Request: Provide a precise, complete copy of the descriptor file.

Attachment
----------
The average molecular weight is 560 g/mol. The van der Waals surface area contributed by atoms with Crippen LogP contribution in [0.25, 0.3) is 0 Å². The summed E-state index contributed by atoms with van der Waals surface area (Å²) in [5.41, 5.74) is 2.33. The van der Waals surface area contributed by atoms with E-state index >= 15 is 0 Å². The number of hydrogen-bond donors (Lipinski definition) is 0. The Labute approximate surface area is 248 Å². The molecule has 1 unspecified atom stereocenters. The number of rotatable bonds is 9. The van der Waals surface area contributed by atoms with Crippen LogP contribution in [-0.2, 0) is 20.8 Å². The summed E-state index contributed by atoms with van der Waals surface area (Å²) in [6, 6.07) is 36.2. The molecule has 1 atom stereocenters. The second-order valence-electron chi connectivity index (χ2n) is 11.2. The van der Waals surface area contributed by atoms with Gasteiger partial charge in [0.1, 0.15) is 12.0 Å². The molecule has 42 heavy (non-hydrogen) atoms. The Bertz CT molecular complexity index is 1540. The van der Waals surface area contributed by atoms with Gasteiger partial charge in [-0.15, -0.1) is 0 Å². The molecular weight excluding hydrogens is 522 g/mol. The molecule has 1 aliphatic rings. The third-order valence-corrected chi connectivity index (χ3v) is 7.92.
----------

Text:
The average molecular weight is 560 g/mol. The van der Waals surface area contributed by atoms with Crippen LogP contribution in [0.25, 0.3) is 0 Å². The summed E-state index contributed by atoms with van der Waals surface area (Å²) in [5.41, 5.74) is 2.33. The van der Waals surface area contributed by atoms with E-state index >= 15 is 0 Å². The number of hydrogen-bond donors (Lipinski definition) is 0. The Labute approximate surface area is 248 Å². The molecule has 1 unspecified atom stereocenters. The number of rotatable bonds is 9. The van der Waals surface area contributed by atoms with Crippen LogP contribution in [-0.2, 0) is 20.8 Å². The summed E-state index contributed by atoms with van der Waals surface area (Å²) in [6, 6.07) is 36.2. The molecule has 1 atom stereocenters. The second-order valence-electron chi connectivity index (χ2n) is 11.2. The van der Waals surface area contributed by atoms with Gasteiger partial charge in [0.1, 0.15) is 12.0 Å². The molecule has 42 heavy (non-hydrogen) atoms. The Bertz CT molecular complexity index is 1540. The van der Waals surface area contributed by atoms with Gasteiger partial charge in [-0.15, -0.1) is 0 Å². The molecular weight excluding hydrogens is 522 g/mol. The molecule has 1 aliphatic rings. The third-order valence-corrected chi connectivity index (χ3v) is 7.92.